How data breaches go beyond financial theft

Security breaches are nothing new. We learned this back in 2013 when Target lost data, again in 2014 when the White House was hacked, and back in 2017 when Equifax fell victim to a cyberattack. And here we are again, years later, with Capital One acknowledging their security breach of personal information.  

For this latest breach, there is some good news though... no credit card account numbers, nor login credentials were obtained. Only names, addresses, credit scores, credit limits, and account balances, along with approximately 140,000 social security numbers, were among the data points that were compromised. Let me repeat that...only names, addresses, credit scores......well, you get the idea. 

Following in Equifax’s prior footsteps, Capital One will likely offer some form of credit monitoring service for those one million account holders that were affected. The problem with this generous offering is that identity theft comes in more forms other than just financial theft. 

In fact, financial identity theft that can be monitored pretty easily. You can change your passwords regularly. You may also consider using a password aggregator, like LastPass. Some vendors offer a two-step verification processFor example, Amazon (and many financial institutions), provide a One-Time Password (OTP). It is a unique 6-character code that can only be used once and is sent only to your registered mobile number. After entering your user ID and password, you will also be required to enter the correct OTP to complete the login process. While it is burdensome, it’s worth it.  
Be sure not to click or respond to unsolicited or suspicious emails or texts, and be wary of emails and phone calls asking for personal information, especially from Capital One right nowThis is the perfect time for nefarious people to target those most vulnerable. Hang up the phone and call the company or financial institution directly if you feel your account information has been compromised.  

Monitor your bank and credit card accounts regularly. Some financial institutions have “alerts” you can set up to notify you of activity over a certain dollar amount on your account. Example: ALERT: $25 at Walmart.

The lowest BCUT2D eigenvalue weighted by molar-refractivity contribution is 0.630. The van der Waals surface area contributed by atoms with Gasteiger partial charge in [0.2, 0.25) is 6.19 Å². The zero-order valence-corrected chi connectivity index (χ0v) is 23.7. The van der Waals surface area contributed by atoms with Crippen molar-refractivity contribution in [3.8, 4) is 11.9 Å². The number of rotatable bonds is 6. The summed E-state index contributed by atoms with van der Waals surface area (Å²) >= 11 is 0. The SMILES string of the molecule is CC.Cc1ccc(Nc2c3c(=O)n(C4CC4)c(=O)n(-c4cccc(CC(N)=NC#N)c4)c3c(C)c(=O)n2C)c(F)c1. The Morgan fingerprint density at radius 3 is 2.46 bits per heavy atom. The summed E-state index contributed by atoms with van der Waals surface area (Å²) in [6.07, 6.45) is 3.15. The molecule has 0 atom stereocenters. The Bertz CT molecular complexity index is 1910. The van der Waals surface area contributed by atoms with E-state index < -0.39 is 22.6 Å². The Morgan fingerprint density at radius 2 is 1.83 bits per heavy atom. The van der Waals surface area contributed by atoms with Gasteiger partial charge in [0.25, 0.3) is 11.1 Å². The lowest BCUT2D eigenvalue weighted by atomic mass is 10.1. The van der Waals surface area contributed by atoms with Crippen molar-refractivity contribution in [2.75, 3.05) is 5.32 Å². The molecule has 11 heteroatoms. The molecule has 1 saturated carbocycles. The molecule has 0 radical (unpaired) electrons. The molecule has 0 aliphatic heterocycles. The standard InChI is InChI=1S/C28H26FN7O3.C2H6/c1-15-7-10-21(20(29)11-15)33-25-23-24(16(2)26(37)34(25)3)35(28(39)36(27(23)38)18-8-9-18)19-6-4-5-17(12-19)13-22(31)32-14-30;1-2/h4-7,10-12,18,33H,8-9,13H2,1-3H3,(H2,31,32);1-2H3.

Monitor your credit reports using You can pull all three (Equifax, Experian, and Transunion) at once, or space them out and do one every four months. This will allow you to catch fraud much quicker versus only viewing it once a year and limit the potential damage. 

Monitor your credit score through your credit card. Many financial institutions offer this free service, but if yours doesn’t, Credit Journey through Chase offers the service to everyone.

You can establish a “Fraud Alert through the credit bureaus.  A fraud alert is good for 90-days.  You will need to set the alert on each of the three bureaus. If someone tries to apply for a loan, you will receive an alert notifying you of the attempt. 
You can also set a “Credit Freeze” on your reports. A freeze is just like it will freeze all access to your credit reporting information. It prohibits the credit rating company from disclosing your personal information, effectively preventing anyone from opening a credit card or loan in your name. You'll need to lift the freeze if you want to open a line of credit yourself. Just like an alert, you will need to request the freeze from each of the three bureaus.   

What a Fraud Alert or Credit Freeze can’t do is protect your identity in areas like Medical ID theft, Criminal ID theft, and Tax ID theft. These are a bit more difficult to provide oversight for. The sad, and frightening, issue is that other than reducing your exposure, along with a bit luck, your personal information is at risk. 

Remember all of those (“only”) names and addresses that were exposed? Those are now subject to the risk of medical and criminal identification theft, and these thefts can have some startling ripple effects. 

Medical ID theft: This happens when someone presents themselves as you when obtaining medical treatment.  

Let’s say someone shows up at the hospital emergency room, whether injured or sick, seeking medical treatment. They provide your name and address; the same name and address they purchased for, let’s say $25 online. They run up thousands of dollars in medical charges in your name. Now, prove it wasn’t you… 
Criminal ID theft: Maybe even a bit worse, someone presents themselves as you when they’re arrested or cited for a crime. You may end up with a warrant. You may wind up in jail. This information may even hinder your background check for security clearance with your employer.

Living in a military base town, extensive background checks and security clearances are common practice. Not being able to pass the background check, or being denied a security clearance could cost you your job, along with the medical insurance that comes with it. 

Trying to clear your name may end up costing you thousands of dollars, the money you may not be able to afford without the job. 

Monitoring services like LifeLock, Identity Force, and ID Watchdog offer assistance in the aftermath of an identity theft incident, but none have been able to prevent the theft altogether. These thefts often happen across different systems that aren’t connected. So, while the companies attempt to monitor your information, it’s difficult to cover all of the ways you can be targeted.  

It will be interesting to see what all Capital One comes up with to compensate for their cybersecurity vulnerability.  

These are the things that keep me up at night- 

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